What we know so far about the federal budget - triSearch

What we know so far about the federal budget

By Poppy Johnston

The federal budget will be delivered by Treasurer Jim Chalmers on May 14 at a time when the economy is slowing and inflation is moderating but still too high.

What is known about the Federal Budget.

The third federal budget under the Albanese government is due to be handed down on May 14 and several spending and policy announcements have already been made.

The Big Picture

  • A second surplus is still the goal in 2023/24
  • The mid-year budget review had forecast a deficit of $1.1 billion for the 2023/24 fiscal year, narrowing from the $13.9 billion forecast in last year’s budget
  • Revenue upgrades of about $25 billion are expected by Treasury over the five-year forecasting period. This is a smaller windfall than in the past two budgets but about 95 per cent of these tax upgrades will be banked
  • About $1 billion in savings on consultants and contractors has been found
  • The reworked stage three tax cuts will be the main source of cost of living relief but other targeted measures are expected
  • Above-target but moderating inflation remains the primary economic challenge for the budget but the slowing domestic economy is also a priority
  • Latest economic data points to ongoing tightness in the labour market and persistent price pressures
  • A troubled Chinese property sector and geopolitical tensions in the Middle East and Europe are among the global challenges weighing on the budget
  • Treasury has downgraded its forecasts for key economies, including China, Japan and the United Kingdom
  • The government has again been under pressure to lift income support payments

Budget Measures

  • $3.25 billion for Victoria’s North East Link toll road
  • $1.9 billion towards roads and rail projects across greater Western Sydney
  • $50 million to extend the Canberra light rail network
  • $33.5 million towards planning works to support the development of Westport, a future port in Kwinana, Western Australia
  • $90 million package to train 20,000 bricklayers, plumbers and other tradies
  • $100 million to create an Active Transport Fund to build more bicycle and walking paths
  • $519.1 million for the Commonwealth’s future drought fund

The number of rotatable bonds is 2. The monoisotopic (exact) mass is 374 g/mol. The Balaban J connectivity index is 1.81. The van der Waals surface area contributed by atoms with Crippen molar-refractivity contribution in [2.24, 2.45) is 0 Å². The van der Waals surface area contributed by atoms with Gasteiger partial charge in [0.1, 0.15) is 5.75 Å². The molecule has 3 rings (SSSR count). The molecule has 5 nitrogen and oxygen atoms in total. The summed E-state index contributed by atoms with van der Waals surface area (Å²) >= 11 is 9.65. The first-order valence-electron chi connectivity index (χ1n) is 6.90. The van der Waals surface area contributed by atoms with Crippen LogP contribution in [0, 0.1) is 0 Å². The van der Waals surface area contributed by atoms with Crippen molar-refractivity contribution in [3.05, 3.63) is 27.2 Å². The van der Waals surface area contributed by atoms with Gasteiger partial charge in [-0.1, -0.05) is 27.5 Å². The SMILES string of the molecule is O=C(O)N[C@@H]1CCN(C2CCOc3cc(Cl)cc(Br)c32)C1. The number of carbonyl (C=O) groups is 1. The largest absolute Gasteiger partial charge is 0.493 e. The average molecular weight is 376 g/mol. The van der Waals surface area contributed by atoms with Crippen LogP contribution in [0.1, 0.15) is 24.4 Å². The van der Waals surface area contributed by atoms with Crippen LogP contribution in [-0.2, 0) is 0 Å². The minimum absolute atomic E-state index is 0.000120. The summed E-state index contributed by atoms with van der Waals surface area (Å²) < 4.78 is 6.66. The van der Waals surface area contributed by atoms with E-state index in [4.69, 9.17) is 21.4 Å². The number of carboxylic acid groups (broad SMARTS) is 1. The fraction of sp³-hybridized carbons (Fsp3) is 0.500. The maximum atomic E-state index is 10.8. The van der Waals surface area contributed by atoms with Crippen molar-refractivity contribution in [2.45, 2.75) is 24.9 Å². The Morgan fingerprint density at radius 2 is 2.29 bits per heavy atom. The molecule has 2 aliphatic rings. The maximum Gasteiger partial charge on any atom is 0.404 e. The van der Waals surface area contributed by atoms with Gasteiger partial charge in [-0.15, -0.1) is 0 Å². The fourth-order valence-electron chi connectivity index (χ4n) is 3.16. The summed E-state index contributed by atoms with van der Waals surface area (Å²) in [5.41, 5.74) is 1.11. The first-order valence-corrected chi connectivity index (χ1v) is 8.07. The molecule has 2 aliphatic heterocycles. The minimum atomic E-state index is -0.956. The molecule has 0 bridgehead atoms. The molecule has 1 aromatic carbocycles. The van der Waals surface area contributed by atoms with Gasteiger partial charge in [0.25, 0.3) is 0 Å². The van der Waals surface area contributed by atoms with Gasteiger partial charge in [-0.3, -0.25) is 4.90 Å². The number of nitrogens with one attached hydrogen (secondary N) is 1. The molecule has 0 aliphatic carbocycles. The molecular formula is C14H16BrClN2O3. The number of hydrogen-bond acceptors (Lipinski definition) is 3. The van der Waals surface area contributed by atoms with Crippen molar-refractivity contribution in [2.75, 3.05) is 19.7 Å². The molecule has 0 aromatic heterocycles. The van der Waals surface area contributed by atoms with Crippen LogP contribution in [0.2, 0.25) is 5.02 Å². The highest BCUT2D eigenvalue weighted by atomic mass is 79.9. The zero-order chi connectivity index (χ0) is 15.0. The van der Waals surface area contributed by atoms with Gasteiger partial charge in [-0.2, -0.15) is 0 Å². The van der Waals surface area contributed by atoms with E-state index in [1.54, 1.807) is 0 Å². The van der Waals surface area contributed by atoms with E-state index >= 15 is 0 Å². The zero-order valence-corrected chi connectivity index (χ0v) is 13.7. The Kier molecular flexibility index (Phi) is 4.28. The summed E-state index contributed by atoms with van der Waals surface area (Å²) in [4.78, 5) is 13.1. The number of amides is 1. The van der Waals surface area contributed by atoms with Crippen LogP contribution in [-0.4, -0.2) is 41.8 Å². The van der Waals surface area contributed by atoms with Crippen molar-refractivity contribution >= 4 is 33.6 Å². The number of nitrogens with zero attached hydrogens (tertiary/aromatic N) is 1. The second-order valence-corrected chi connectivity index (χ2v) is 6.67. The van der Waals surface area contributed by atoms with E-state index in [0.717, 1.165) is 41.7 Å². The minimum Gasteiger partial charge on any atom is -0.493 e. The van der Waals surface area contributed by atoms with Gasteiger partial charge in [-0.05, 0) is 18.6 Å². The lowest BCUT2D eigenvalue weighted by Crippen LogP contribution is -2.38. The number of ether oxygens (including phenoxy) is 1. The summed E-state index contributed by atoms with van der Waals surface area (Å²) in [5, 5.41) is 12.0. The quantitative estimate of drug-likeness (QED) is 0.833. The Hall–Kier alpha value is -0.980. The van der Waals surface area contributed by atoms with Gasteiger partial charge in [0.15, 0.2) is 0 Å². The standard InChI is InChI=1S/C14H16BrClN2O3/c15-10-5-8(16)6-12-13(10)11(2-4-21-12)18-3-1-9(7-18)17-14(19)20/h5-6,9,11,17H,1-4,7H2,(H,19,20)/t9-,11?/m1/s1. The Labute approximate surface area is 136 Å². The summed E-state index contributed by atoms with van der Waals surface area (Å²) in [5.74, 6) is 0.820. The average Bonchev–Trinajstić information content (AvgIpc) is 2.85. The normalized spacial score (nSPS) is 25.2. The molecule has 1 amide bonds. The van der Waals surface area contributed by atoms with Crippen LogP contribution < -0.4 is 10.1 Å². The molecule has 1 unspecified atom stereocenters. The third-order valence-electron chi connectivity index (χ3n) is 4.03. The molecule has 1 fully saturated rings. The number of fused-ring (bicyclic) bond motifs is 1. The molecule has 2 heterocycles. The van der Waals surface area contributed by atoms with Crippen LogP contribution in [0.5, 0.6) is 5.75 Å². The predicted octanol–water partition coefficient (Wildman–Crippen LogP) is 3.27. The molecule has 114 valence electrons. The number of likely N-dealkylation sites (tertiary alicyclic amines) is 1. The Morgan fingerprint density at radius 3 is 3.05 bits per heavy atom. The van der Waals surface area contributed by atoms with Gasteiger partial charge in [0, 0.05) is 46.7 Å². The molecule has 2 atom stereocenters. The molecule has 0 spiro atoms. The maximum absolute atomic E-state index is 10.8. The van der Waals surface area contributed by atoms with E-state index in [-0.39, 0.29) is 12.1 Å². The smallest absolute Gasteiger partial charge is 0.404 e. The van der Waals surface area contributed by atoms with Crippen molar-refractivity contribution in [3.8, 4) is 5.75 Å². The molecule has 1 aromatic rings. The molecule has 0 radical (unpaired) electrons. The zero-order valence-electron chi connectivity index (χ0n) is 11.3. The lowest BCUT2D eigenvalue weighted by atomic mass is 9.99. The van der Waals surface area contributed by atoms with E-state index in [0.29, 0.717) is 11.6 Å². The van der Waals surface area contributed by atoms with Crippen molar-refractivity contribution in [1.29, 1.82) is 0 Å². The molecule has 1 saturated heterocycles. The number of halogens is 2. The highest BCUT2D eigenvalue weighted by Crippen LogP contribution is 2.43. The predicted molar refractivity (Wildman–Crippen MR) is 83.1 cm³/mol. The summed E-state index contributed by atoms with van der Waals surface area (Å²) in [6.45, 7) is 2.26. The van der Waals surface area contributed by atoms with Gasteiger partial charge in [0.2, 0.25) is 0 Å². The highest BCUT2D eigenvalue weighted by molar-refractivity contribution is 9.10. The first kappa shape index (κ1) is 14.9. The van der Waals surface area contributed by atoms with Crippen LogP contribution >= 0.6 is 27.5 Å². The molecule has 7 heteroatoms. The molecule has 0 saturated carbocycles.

• $160 million to set up a national firearms register
  • $170 million to expand money laundering and terrorism financing rules
  • A $925 million domestic violence response package to provide financial aid and support referrals for women looking to get out of dangerous situations 
  • $467 million for upgrades to the Bruce Highway in Queensland 
  • $249.7 million to upgrade the Australian Institute of Sport’s facilities in Canberra in preparation for the 2032 Olympic and Paralympic Games
  • $13.4 million for upgrades of 21 remote airstrips 
  • $10 million for grants for volunteers working in their communities
  • Student teachers, nurses and social workers will be paid during their compulsory work placements
  • The HELP-HECS indexation rate has been capped to ensure indexation matches either the consumer price index or the wage price index
  • Australian carers who receive government support payments will be provided better work flexibility
  • Super is to be paid on government-funded paid parental leave

Future made in Australian Act

The Future Made in Australia Act involves deploying public funds to give viable zero carbon industries and businesses serving the national interest a leg up so they can attract more private investment.

More details are expected to be revealed in the budget but it encompasses a number of initiatives already, including:

  • Nearly $1 billion for tech company PsiQuantum to build the world’s first fault-tolerant quantum computer in Brisbane
  • The $1 billion Solar SunShot program aims to bolster the nation’s solar panel manufacturing capabilities
  • $400 million in loans has been announced for Australian company Alpha HPA to develop a high-purity alumina facility in Gladstone, Queensland. Financing will, in part, come from the Critical Minerals Facility
  • $185 million in loans have been conditionally approved for Renascor Resources to fast-track the first stage of a purified graphite project in South Australia
  • $330 million towards nine clean energy and emissions-reduction projects has been allocated at heavy industrial sites nationwide via the $1.9 billion Powering the Regions Fund
  • $566 million for Geosciences Australia to deliver a map of critical mineral and rare-earth deposits
  • The government says its net zero industrial policy agenda has been underpinned by the national skills agreement, the National Reconstruction Fund, the establishment of the Net Zero Economy Authority, its Future Gas Strategy and its push to rollout renewables and spur innovation

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